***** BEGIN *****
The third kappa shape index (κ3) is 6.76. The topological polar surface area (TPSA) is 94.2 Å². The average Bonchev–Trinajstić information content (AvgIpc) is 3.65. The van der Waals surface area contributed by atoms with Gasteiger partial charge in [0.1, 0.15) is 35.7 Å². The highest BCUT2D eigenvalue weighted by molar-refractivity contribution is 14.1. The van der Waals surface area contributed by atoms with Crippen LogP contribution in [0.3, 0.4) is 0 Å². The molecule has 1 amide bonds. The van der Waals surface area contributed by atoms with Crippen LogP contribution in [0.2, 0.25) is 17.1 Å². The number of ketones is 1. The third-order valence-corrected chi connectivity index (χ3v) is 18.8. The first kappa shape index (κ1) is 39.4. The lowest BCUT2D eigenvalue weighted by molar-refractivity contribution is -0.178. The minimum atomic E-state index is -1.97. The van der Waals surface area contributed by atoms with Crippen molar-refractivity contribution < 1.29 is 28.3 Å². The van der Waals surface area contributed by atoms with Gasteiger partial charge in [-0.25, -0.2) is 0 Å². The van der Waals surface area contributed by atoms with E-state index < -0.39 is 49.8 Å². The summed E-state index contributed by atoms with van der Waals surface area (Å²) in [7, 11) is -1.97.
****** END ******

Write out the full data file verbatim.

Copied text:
The third kappa shape index (κ3) is 6.76. The topological polar surface area (TPSA) is 94.2 Å². The average Bonchev–Trinajstić information content (AvgIpc) is 3.65. The van der Waals surface area contributed by atoms with Gasteiger partial charge in [0.1, 0.15) is 35.7 Å². The highest BCUT2D eigenvalue weighted by molar-refractivity contribution is 14.1. The van der Waals surface area contributed by atoms with Crippen LogP contribution in [0.3, 0.4) is 0 Å². The molecule has 1 amide bonds. The van der Waals surface area contributed by atoms with Crippen LogP contribution in [0.2, 0.25) is 17.1 Å². The number of ketones is 1. The third-order valence-corrected chi connectivity index (χ3v) is 18.8. The first kappa shape index (κ1) is 39.4. The lowest BCUT2D eigenvalue weighted by molar-refractivity contribution is -0.178. The minimum atomic E-state index is -1.97. The van der Waals surface area contributed by atoms with Crippen molar-refractivity contribution < 1.29 is 28.3 Å². The van der Waals surface area contributed by atoms with Gasteiger partial charge in [-0.25, -0.2) is 0 Å². The van der Waals surface area contributed by atoms with E-state index < -0.39 is 49.8 Å². The summed E-state index contributed by atoms with van der Waals surface area (Å²) in [7, 11) is -1.97.